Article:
Hail Portia’s Julius Caesar – a timely, resonant re-mix of Shakespeare’s high school staple  

Scott Sneddon

Scott Sneddon

Scott Sneddon is Senior Editor on SesayArts Magazine where he is also a critic and contributor.

Yusuf Zine as Julius Caesar, Felix Beauchamp as Marcus Brutus and Whitney K. Ampadu as Calpurnia; photo by Scott Gorman

Kaitlyn Riordan’s Portia’s Julius Caesar, now onstage at Hart House Theatre, provides a feminist counterweight to one of Shakespeare’s most masculine plays. In Shakespeare’s Julius Caesar, hubristic Roman noblemen tie themselves in verbal knots to justify actions that manipulate the people and shake the body politic. The title character Caesar is murdered in Act III scene one by variously motivated Roman nobles – barely past the play’s halfway point. So Shakespeare’s play becomes more a battle over the idea of Caesar than the tale of the actual man and his tragic flaw(s). 

Given our current high-decibel and (often) low-substance political environment, the play continues to resonate in 2019. Another source of continued relevance? The only two women in Shakespeare’s play – Portia, wife of Brutus, and Calpurnia, wife of Caesar – speak passionately and reasonably, yet are pretty much ignored by all the men around them. In her feminist re-working, Riordan doubles down on this dynamic. The Soothsayer, whose repeated admonitions to “Beware the Ides of March” are brushed aside, is now a woman (JD Leslie). Servilia (Alexandra Milne) – who is the mother of Brutus and was historically reputed to have been a lover of Caesar – has found cunning, indirect ways to be heard, including a hidden role in the plot against Caesar. And in a surprise appearance, a recognizable female “Foreign leader” speaks of the choices she makes to take and hold power in a world where men don’t listen.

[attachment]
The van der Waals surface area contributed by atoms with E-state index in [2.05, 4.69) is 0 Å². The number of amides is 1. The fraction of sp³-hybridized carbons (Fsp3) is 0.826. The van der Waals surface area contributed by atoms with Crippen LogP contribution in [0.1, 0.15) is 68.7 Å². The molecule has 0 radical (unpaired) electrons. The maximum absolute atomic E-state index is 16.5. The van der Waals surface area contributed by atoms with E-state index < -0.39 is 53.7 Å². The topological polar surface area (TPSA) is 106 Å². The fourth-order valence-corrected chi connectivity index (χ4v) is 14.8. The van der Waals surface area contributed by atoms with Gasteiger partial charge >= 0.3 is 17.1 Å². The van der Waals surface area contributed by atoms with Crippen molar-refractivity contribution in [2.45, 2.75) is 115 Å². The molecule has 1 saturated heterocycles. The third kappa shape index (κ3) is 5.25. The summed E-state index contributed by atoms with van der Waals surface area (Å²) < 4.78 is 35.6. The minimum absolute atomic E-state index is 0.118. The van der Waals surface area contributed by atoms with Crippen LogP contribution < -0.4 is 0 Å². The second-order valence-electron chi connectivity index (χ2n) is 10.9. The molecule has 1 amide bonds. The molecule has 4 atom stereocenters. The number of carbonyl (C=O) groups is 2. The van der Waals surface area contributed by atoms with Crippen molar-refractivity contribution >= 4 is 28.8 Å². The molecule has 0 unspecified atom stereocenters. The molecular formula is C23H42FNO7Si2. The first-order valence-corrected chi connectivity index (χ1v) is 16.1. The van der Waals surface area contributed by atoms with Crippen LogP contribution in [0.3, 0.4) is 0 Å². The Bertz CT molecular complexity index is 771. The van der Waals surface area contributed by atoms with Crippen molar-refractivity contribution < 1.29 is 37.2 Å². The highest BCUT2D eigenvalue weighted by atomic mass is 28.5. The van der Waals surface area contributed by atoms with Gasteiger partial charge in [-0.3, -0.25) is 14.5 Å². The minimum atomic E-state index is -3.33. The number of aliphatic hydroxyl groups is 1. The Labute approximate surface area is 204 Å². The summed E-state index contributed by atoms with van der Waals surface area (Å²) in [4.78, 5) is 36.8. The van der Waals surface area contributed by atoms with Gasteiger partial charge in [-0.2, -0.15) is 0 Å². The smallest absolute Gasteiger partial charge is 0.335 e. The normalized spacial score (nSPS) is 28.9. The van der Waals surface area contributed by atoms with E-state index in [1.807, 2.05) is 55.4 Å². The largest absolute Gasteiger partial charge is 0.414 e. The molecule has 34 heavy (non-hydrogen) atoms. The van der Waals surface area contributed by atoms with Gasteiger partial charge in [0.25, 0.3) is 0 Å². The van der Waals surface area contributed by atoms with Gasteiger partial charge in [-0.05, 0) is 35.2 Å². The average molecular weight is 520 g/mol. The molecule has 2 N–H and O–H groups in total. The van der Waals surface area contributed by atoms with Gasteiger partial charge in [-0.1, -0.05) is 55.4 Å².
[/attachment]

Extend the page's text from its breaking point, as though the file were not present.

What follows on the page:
When the men appear on stage – starting right when Yusuf Zine’s Caesar delivers the bombastic, ironic land acknowledgement before the play begins  – their focus is almost never the person they are speaking with. They are plotting and abstracted, focused on off-stage events and the opaque motivations driving them. By contrast, whether they are servant or noble and whatever their diverse motivations, the female characters seem urgent, direct and present in their focus. athena kaitlin trinh’s Portia is the resilient wife of Felix Beauchamp’s conflicted Brutus. She argues powerfully to be a true partner to her husband, who is tormented by the fact that his devotion to the Roman republic seems at odds with the continued life of its leader Julius Caesar. She carries a baby glued to her chest as emblem of her personal sacrifice and the generational stakes, which drive her beyond the confines of her narrow role in Shakespeare’s original. Caesar’s wife Calpurnia, unable to bear the Roman leader an heir, unburdens herself in torrents that are first fearful, then mournful. Her line “We are Cassandras all” rings painfully true. These women see clearly what is and what should – or might – be. They often take steps to enact it, but seem doomed to be heard but not heeded.   

Whitney K. Ampadu as Calpurnia; photo by Scott Gorman

But unlike Shakespeare’s original, this play does not organize itself around the tragedy’s need to settle the kingdom’s leadership and pile the stage with bodies as a counterbalance to male tragic flaws. This is not a simple trip through the looking glass to travel the same distance in a parallel universe. Portia’s Julius Caesar is its own tale. It intersects Shakespeare’s, but charts its own narrative arc through the interactions and insights of these women – and finds its own logical and different moment of conclusion.